From School Library Journal
Grade 4-8-Alice Ann Moxley's father works for the FBI and has been transferred from Chicago to Jackson, MS, in 1964 to protect civil rights workers and individuals registering to vote. Taken aback by everything from Southern accents to the way black people are treated, Alice finds it very hard to adjust and nearly impossible to make friends. She's quickly branded "Yankee Girl," and the one friend she finds, the boy next door, abandons her when school starts-late this year, due to fear of integration. Alice's school is indeed being integrated, by two daughters of an important ally of Dr. Martin Luther King Jr. Valerie Taylor is in Alice's sixth-grade class, and although they are both outsiders, Alice is torn between trying to befriend her and trying to fit in with the popular girls. As the civil rights movement heats up, the Ku Klux Klan begins to focus on Alice's family. It takes until spring for her to sort out her inner conflicts, and by then tragedy has occurred and her reality has been shattered. Chapters begin with dated headlines that build a framework for the story. Some of the language is troubling, but it's also appropriate and adds to the increasing tension. Constant references to the Beatles embellish the '60s flavor, and the dialogue and narrative flow naturally. In an author's note, Rodman reveals that she lived this story 40 years ago, and readers who make it past the dull cover art will live it as well.-Susan Oliver, Tampa-Hillsborough Public Library System, FL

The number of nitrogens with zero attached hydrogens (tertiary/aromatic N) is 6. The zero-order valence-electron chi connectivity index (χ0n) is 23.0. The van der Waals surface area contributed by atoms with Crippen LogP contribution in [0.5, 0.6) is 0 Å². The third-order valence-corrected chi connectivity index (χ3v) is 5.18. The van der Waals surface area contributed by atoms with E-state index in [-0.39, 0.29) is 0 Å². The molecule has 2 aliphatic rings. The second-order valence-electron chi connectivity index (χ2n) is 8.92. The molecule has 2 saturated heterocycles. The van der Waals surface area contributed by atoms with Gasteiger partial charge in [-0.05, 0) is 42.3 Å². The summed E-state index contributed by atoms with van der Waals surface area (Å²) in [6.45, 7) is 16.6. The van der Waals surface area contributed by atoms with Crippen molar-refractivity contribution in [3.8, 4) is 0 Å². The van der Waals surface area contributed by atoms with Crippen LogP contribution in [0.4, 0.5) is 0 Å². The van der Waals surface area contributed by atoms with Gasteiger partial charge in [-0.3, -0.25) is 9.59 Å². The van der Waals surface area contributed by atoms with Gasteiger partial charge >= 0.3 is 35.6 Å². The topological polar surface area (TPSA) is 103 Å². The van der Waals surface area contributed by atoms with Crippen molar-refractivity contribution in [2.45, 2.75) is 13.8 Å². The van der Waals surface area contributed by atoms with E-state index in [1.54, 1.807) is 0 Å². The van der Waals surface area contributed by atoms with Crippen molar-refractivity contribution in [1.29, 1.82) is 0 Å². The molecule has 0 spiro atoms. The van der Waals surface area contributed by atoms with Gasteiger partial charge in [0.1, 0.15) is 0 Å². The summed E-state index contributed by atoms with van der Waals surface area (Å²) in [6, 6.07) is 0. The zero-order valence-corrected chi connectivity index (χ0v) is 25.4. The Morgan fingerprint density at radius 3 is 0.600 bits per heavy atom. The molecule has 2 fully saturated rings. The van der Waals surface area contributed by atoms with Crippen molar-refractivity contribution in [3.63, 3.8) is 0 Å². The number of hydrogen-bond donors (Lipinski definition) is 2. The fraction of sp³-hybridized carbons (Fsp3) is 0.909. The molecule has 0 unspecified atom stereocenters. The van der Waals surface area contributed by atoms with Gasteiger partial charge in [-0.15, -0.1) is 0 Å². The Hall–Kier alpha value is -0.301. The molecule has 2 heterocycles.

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Gr. 4-8. Based on the author's experience as a white child of an FBI agent who was sent to Jackson, Mississippi, in 1964 to support the fight for civil rights, this first novel brings the terrifying racism close-up: the name-calling (including the n
-word), the cruel segregation, the Klan violence. Alice ("Yankee Girl") Moxley, the new girl in school, is desperate to be accepted, but she knows how much worse it is for her classmate Valerie, the only black student. Introducing each chapter, newspaper headlines chart the political struggle, but the honesty of Alice's narrative moves this beyond docu-novel. She's much more concerned with the Beatles and clothes than with politics--but the racism is always there. She admires a classmate who challenges the in-crowd, but Alice is not a noble freedom fighter; she likes Valerie and talks to her, but only when no one else is around. The real tension is whether Alice can move from being bystander to standing up for what she believes. Rodman shows how hard it is. Hazel RochmanCopyright © American Library Association. All rights reserved